(Financial Times): Pakistan plans to review or renegotiate agreements reached under China’s Belt and Road Initiative, joining a growing list of countries questioning the terms of their involvement in Beijing’s showpiece infrastructure investment plan.
Pakistani ministers and advisers say the country’s new government will review BRI investments and renegotiate a trade agreement signed more than a decade ago that it says unfairly benefits Chinese companies. The projects concerned are part of the $62bn China-Pakistan Economic Corridor plan — by far the largest and most ambitious part of the BRI, which seeks to connect Asia and Europe along the ancient silk road. They include a huge expansion of the Gwadar port on Pakistan’s south coast, as well as road and rail links and $30bn worth of power plants.
“The previous government did a bad job negotiating with China on CPEC — they didn’t do their homework correctly and didn’t negotiate correctly so they gave away a lot,” Abdul Razak Dawood, the Pakistani member of cabinet responsible for commerce, textiles, industry and investment, told the Financial Times. “Chinese companies received tax breaks, many breaks and have an undue advantage in Pakistan; this is one of the things we’re looking at because it’s not fair that Pakistan companies should be disadvantaged,” he said.
Wang Yi, Chinese foreign minister, who visited Islamabad at the weekend, indicated that Beijing could be open to renegotiating its 2006 trade deal with Pakistan. “CPEC has not inflicted a debt burden on Pakistan,” he told reporters. “When these projects get completed and enter into operation, they will unleash huge economic benefits.” But Islamabad’s second thoughts follow other recent setbacks for BRI, which is seen by many as a bid by China’s President Xi Jinping to extend Beijing’s influence throughout the world.
Governments in Malaysia, Sri Lanka, Myanmar and elsewhere have already expressed reservations over the onerous terms of Chinese BRI lending and investment. Imran Khan, the former cricket star who was elected Pakistan’s prime minister last month, has established a nine-member committee to evaluate CPEC projects. It is scheduled to meet for the first time this week and will “think through CPEC — all of the benefits and the liabilities”, said Mr Dawood, who sits on the new committee. “I think we should put everything on hold for a year so we can get our act together,” he added. “Perhaps we can stretch CPEC out over another five years or so.” Several other officials and advisers to the Khan government concurred that extending the terms of CPEC loans and spreading projects out over a longer timeframe was the preferred option, rather than outright cancellation.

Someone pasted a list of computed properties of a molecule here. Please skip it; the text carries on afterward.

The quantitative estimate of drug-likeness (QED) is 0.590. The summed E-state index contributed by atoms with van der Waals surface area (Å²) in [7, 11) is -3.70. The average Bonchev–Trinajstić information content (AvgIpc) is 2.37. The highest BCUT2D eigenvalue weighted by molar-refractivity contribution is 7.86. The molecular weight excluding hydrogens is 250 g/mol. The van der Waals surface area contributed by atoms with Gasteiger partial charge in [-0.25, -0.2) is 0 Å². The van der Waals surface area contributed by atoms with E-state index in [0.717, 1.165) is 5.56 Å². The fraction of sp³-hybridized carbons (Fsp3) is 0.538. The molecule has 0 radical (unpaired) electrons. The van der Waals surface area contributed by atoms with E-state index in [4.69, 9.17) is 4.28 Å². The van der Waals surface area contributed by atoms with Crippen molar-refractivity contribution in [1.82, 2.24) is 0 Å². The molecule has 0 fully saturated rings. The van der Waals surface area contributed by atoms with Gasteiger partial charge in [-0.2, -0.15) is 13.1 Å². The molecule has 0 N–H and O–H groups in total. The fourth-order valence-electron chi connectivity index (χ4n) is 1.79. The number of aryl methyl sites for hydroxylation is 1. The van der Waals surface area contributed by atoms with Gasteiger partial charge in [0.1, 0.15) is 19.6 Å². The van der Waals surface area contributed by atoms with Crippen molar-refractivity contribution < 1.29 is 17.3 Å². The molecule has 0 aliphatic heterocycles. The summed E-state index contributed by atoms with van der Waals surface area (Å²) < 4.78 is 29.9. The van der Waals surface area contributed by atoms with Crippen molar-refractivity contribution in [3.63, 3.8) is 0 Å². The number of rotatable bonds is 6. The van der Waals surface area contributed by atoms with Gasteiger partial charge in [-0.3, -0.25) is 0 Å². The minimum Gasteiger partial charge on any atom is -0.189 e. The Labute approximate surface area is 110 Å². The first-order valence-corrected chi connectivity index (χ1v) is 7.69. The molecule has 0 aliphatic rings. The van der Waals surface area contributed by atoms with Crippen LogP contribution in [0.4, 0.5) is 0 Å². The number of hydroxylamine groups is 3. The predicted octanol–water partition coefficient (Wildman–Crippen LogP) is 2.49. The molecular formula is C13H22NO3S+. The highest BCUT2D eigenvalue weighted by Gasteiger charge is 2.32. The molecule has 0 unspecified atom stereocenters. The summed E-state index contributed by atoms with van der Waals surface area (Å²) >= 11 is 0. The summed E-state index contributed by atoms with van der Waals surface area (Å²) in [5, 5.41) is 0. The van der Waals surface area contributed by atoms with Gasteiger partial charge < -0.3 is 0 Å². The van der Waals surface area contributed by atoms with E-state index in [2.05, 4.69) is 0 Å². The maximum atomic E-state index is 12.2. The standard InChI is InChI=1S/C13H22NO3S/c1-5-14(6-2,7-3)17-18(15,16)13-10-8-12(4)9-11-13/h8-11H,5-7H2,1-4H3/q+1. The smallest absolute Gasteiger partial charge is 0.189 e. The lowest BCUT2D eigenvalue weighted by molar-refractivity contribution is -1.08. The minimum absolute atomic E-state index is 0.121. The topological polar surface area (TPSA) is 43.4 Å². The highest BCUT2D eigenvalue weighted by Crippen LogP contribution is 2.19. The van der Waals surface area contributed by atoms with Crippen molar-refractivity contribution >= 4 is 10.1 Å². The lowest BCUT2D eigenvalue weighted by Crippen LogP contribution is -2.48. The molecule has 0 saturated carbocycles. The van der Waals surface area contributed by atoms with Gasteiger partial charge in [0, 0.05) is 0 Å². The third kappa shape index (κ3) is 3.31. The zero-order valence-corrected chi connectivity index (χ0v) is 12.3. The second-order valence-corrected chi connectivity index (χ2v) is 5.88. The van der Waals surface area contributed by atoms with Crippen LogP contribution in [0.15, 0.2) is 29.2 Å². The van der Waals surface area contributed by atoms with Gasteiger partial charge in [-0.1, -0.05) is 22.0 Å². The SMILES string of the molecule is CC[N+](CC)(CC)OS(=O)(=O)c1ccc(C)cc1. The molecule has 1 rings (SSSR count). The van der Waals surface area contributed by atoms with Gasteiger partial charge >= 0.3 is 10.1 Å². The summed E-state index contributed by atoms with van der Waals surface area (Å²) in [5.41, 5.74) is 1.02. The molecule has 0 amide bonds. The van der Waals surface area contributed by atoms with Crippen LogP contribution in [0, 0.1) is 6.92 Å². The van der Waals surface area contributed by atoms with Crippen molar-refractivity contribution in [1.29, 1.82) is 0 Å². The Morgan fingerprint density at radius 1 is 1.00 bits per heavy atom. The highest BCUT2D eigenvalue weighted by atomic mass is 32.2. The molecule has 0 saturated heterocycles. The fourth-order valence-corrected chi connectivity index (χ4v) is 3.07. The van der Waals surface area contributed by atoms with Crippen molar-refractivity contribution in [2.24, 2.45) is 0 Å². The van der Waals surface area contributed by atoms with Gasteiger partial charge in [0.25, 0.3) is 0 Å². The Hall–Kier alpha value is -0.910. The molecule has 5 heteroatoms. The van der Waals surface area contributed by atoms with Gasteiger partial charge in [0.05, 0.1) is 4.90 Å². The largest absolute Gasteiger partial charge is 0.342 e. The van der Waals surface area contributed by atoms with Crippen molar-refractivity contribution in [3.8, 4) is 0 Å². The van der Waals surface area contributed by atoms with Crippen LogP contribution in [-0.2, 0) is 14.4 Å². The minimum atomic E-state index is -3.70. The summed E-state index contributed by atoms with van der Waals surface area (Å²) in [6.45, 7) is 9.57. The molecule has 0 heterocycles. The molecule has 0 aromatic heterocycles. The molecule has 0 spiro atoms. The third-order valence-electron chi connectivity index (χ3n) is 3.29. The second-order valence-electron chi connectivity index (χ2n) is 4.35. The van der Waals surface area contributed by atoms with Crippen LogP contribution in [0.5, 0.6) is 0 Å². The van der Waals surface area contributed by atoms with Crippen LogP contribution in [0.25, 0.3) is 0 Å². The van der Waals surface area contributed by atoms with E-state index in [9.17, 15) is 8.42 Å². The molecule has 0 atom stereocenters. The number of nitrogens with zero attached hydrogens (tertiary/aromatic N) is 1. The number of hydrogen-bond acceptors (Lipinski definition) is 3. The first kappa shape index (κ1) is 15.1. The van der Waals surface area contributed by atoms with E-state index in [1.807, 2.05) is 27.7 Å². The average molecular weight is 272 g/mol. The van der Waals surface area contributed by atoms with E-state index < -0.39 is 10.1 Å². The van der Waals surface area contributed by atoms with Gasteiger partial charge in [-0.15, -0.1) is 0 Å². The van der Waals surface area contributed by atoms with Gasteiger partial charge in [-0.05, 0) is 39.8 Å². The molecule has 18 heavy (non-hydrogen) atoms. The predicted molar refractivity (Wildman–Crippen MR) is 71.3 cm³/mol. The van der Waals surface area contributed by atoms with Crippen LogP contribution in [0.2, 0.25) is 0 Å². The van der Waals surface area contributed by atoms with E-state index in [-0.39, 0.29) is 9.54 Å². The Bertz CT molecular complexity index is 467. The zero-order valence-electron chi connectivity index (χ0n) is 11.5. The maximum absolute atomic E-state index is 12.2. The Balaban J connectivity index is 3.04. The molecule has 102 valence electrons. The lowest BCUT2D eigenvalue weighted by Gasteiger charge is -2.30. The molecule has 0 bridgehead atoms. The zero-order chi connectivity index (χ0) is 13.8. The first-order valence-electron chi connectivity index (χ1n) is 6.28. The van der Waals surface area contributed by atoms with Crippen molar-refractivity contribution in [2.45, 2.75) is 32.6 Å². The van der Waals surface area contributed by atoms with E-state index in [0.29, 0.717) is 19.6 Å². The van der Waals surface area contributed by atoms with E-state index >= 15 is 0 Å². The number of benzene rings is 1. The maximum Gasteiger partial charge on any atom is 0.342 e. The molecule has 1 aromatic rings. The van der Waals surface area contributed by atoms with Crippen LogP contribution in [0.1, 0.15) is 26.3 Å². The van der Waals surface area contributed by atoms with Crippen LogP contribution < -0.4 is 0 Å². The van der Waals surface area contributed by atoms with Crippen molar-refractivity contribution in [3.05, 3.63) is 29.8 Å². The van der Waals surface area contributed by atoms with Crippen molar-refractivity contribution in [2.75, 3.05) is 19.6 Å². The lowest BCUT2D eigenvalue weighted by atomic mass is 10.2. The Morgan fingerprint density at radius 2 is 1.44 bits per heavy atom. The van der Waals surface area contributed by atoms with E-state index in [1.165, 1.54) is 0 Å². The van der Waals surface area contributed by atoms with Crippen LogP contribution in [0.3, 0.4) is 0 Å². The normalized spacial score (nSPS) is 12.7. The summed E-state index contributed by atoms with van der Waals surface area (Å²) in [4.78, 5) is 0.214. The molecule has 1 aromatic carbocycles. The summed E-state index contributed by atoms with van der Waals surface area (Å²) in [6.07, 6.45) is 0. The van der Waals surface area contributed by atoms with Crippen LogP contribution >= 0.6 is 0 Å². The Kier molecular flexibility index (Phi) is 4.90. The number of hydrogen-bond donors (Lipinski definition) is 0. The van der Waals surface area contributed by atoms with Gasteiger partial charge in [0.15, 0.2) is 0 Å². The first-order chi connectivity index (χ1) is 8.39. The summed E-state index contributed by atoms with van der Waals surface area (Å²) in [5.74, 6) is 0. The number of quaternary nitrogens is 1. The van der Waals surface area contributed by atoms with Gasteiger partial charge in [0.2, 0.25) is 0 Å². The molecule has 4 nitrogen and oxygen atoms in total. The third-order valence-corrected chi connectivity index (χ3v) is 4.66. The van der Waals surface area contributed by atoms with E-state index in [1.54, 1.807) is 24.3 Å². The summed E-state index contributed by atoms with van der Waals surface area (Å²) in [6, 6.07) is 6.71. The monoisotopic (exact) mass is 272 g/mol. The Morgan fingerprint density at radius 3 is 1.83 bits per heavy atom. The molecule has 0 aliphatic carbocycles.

“I think we should put everything on hold for a year so we can get our act together,” he added. “Perhaps we can stretch CPEC out over another five years or so.” Several other officials and advisers to the Khan government concurred that extending the terms of CPEC loans and spreading projects out over a longer timeframe was the preferred option, rather than outright cancellation.
Pakistan is in the middle of a financial crisis and must decide in the coming weeks whether to turn to the IMF for its 13th bailout in three decades, as pressure on the Pakistani rupee makes the burden of servicing foreign currency debt more onerous.
Asad Umar, Pakistan’s new finance minister, told the FT he was evaluating a plan that would allow Islamabad to avoid an IMF programme, which several people close to the government say would involve new loans from China and perhaps also from Saudi Arabia. Mr Umar and Mr Dawood both said Pakistan would be careful not to offend Beijing even as it takes a closer look at CPEC agreements signed over the past five years. Mr Khan was elected on a platform of anti-corruption and transparency and has pledged to publish details of existing CPEC contracts. “We don’t intend to handle this process like Mahathir,” Mr Umar said, referring to the newly elected nonagenarian Malaysian prime minister who has warned about the risk of Chinese “neo-colonialism”.
“We don’t intend to handle this process like Mahathir,” Mr Umar said
Malaysia has cancelled three China-backed pipeline projects and put a showpiece BRI rail link under review. The rethink in Islamabad comes as Mr Xi has doubled down on the increasingly controversial BRI. Last week he hosted a ceremony celebrating five years since he first unveiled his plan for the “silk road economic belt” across Eurasia and “21st century maritime silk road” covering ports and sea lanes between China and Europe. “The broad support for the BRI shows aspiration from countries involved, developing countries in particular, for peace and development”, and affirms China’s vision of a “community of shared destiny for humanity”, Mr Xi said at the ceremony.
(This news item/article originally appeared in Financial Times on September 09, 2018)